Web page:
Jan 16 – Mar 28 2015
Ginerva Gambino is proud to announce “Crawler”, the solo exhibition by French artist Aude Pariset. For this show, Pariset has created new works specifically for the space. As an installation, the works will emulate the process of a natural life cycle of creation, growth, decay and finally recycling through composting. The exhibition is a continuum of themes that have been significant throughout the artist’s work: technological advances and its counterpart obsolescence, as well as their intermediate stages. As with most of Pariset’s exhibitions, the exhibited pieces will be visible for the duration of the show, but the process of production continues through an orchestrated process of decay.
The installation at Ginerva Gambino consists of three stations:
A tall bed frame with printed rice paper mounted on a bed sheet is already visible from outside the gallery space. The print is a large composite image, consisting of elements from garment advertizing and created after popular thriller movie posters. We see the pale frame of two unidentifiable figures with the alarming text “DON’T LET THEM IN” written next to them. Together with the warning from the print, the bed sheet and the bed frame – both representations of home or comfort – further emphasize a situation most commonly known through horror movies, where the host is punished for her naïve trust in a stranger and therefore allows for her own misfortune to happen by letting them in.
The second station consists of a small baby tub in a mosquito tent. In this small entropy studio, trashed, failed or test art works – most of them photographic prints – are soaked in water and exposed to incoming light. Whereas photography was once a means to capture and preserve, its outcome is now slowly dissolving and its colors are fading, as if undergoing a process of reversal. Once the material starts to deteriorate, it finds its final stage as a compost mixture in the third station.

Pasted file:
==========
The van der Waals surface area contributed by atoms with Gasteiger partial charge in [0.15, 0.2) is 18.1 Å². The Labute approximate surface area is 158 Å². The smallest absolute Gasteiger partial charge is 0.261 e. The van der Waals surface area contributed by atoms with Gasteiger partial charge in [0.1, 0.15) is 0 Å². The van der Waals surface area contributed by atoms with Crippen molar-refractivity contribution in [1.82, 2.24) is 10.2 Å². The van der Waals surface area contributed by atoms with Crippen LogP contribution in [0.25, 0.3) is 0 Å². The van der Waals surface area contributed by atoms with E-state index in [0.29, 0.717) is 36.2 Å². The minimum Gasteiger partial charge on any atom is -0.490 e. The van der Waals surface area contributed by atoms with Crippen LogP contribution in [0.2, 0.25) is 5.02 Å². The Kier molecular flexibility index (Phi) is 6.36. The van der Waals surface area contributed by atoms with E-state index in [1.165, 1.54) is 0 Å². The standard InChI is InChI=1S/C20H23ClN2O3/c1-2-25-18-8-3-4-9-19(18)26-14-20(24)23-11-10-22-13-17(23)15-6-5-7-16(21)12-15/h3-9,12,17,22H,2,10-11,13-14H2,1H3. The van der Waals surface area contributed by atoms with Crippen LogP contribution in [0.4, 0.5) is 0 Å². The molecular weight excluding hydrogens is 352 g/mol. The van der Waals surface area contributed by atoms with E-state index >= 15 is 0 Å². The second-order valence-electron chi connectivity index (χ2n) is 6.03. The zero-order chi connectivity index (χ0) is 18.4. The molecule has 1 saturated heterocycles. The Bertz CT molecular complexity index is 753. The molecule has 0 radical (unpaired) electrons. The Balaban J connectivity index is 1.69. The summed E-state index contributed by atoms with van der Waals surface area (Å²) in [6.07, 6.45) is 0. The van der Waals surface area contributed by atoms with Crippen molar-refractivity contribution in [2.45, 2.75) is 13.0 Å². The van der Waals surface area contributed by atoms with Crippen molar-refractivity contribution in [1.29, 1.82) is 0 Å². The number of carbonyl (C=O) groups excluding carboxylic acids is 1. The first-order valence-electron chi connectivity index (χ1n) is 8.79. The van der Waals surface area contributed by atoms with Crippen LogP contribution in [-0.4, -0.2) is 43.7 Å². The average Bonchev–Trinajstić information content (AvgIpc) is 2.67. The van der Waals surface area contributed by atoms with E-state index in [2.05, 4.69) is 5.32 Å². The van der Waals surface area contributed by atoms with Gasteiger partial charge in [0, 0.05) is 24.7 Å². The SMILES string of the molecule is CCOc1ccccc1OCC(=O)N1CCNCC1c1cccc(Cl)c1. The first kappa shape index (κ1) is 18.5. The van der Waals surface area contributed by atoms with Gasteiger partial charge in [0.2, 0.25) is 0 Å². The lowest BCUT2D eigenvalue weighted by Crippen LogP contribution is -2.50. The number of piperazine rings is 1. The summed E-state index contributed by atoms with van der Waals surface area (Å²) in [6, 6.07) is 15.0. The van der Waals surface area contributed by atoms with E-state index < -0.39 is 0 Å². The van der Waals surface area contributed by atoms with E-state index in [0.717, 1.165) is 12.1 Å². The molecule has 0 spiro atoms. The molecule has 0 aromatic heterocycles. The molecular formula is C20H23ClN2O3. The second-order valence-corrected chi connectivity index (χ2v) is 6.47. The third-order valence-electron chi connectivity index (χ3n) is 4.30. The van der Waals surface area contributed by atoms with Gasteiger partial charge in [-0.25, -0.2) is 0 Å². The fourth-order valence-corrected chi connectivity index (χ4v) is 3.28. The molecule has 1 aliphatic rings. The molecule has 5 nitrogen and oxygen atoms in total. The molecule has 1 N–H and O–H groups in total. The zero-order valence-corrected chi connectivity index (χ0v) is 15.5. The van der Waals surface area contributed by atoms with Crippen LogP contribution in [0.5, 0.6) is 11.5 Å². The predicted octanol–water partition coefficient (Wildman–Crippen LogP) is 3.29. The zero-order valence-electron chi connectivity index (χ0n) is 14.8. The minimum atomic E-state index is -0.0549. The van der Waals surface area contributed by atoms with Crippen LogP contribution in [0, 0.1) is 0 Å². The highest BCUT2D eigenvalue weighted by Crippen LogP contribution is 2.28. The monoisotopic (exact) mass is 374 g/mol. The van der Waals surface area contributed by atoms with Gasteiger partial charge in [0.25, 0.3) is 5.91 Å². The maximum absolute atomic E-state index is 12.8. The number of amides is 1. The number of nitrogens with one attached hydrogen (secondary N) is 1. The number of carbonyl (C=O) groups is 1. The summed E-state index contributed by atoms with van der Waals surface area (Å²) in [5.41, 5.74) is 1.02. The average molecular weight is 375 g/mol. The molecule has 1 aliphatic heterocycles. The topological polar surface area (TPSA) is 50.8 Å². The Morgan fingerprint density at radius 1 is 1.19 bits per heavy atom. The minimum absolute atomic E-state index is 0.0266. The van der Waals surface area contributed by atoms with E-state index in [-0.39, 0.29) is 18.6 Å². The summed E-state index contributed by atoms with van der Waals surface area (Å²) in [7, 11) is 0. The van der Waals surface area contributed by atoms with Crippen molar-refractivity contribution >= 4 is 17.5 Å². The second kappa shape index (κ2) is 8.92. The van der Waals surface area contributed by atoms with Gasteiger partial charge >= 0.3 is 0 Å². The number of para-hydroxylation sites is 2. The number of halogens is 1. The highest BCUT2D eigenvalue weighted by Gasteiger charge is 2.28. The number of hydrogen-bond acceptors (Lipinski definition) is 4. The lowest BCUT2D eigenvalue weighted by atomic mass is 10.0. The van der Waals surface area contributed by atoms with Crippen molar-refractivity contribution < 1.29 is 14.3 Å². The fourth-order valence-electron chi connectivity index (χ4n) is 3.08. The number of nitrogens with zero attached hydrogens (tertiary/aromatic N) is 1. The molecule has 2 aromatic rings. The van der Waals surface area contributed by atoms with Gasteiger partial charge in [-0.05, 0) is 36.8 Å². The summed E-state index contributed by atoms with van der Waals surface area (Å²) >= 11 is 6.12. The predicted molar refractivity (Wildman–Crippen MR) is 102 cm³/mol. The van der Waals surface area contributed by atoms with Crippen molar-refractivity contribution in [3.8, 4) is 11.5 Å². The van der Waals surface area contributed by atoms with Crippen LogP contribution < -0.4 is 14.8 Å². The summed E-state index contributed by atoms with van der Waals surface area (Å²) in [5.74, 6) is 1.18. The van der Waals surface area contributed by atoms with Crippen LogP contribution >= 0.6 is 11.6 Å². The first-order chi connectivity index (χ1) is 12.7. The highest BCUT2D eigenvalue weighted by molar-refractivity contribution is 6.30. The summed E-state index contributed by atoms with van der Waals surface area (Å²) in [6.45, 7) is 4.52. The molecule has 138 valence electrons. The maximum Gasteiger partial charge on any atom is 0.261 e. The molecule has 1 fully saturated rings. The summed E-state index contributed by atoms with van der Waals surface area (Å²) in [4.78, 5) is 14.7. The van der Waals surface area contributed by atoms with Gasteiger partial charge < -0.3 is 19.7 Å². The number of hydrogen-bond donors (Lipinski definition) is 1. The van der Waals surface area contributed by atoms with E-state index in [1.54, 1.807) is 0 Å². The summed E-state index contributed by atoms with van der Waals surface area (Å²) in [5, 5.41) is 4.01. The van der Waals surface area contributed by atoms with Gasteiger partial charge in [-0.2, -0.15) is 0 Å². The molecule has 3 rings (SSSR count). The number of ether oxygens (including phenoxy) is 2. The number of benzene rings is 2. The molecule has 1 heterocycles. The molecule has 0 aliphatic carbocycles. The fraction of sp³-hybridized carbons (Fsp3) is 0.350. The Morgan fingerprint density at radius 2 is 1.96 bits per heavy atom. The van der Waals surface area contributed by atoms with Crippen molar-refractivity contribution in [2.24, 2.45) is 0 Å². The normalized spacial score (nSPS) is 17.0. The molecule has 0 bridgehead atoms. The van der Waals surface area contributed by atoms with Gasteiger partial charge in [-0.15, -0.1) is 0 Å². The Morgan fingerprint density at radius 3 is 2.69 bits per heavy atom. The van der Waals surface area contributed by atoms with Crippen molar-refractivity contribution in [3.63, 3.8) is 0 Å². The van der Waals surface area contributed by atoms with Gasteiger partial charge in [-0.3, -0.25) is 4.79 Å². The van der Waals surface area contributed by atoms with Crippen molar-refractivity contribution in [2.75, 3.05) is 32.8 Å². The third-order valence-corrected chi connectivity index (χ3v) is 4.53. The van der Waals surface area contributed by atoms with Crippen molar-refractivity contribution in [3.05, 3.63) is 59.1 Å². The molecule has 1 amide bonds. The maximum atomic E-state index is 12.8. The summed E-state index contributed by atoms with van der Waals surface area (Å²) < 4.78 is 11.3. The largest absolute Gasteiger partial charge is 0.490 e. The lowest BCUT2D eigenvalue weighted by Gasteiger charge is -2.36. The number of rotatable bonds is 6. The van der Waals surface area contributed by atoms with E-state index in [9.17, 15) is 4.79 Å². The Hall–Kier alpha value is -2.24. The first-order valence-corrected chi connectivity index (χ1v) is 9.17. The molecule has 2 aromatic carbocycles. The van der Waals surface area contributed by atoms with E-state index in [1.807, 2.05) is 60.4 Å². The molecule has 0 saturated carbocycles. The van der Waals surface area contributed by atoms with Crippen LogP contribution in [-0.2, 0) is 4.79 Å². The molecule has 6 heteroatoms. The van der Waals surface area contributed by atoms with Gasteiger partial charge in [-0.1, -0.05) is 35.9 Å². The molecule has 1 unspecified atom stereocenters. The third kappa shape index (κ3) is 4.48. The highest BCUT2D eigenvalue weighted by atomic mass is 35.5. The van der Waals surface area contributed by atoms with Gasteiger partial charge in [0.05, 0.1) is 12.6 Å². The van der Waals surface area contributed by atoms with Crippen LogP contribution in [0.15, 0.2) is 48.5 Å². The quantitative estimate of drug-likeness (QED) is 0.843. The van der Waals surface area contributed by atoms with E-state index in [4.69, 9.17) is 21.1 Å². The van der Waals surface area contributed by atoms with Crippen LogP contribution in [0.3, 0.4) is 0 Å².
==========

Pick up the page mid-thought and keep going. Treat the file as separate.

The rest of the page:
The final and third station consists of two custom made containers. Both of them host a small colony of Dendrobaena worms. The material from the second station is given to these compost worms as food. It will reach its final stage here, where it will be completely dissolved. The sensitivity of the worms to light requires them to evolve in a dark environment; lightproof materials have been used for the containers to meet this requirement. Coincidentally, the latter also echoes the requirements for the technology of analog photography.
“Crawler” is an informal way of naming earthworms, as well as a reference to a crawler stage in a baby’s development. Crawling is an important step in the development of a child from dependence to autonomy. As an analogy to this process, one may also perceive the presentation of an artwork in an exhibition in a similar fashion, from its developmental stages while invisible to an audience, to its confirmed status as art work through its presentation in an art context. In this exhibition, parts of these unseen or undeveloped works from Pariset‘s studio are being discarded and dissolved during the exhibition. This task is given to the crawler worms in the containers. Here the works find their final stage, being recycled as food and finally dissolved through composting.
The exhibition will be accompanied by a limited edition poster, published by Verlag für zeitgenössische Beobachtung (ISBN 978-3-944877-10-5).
Aude Pariset lives and works in Berlin. Her work has been shown at Palais de Tokyo; 12e Biennale de Lyon; MJ Gallery, Geneva; Favorite Goods, Los Angeles; UCCA, Beijing; CEO Gallery, Malmö and Sandy Brown, Berlin, amongst others.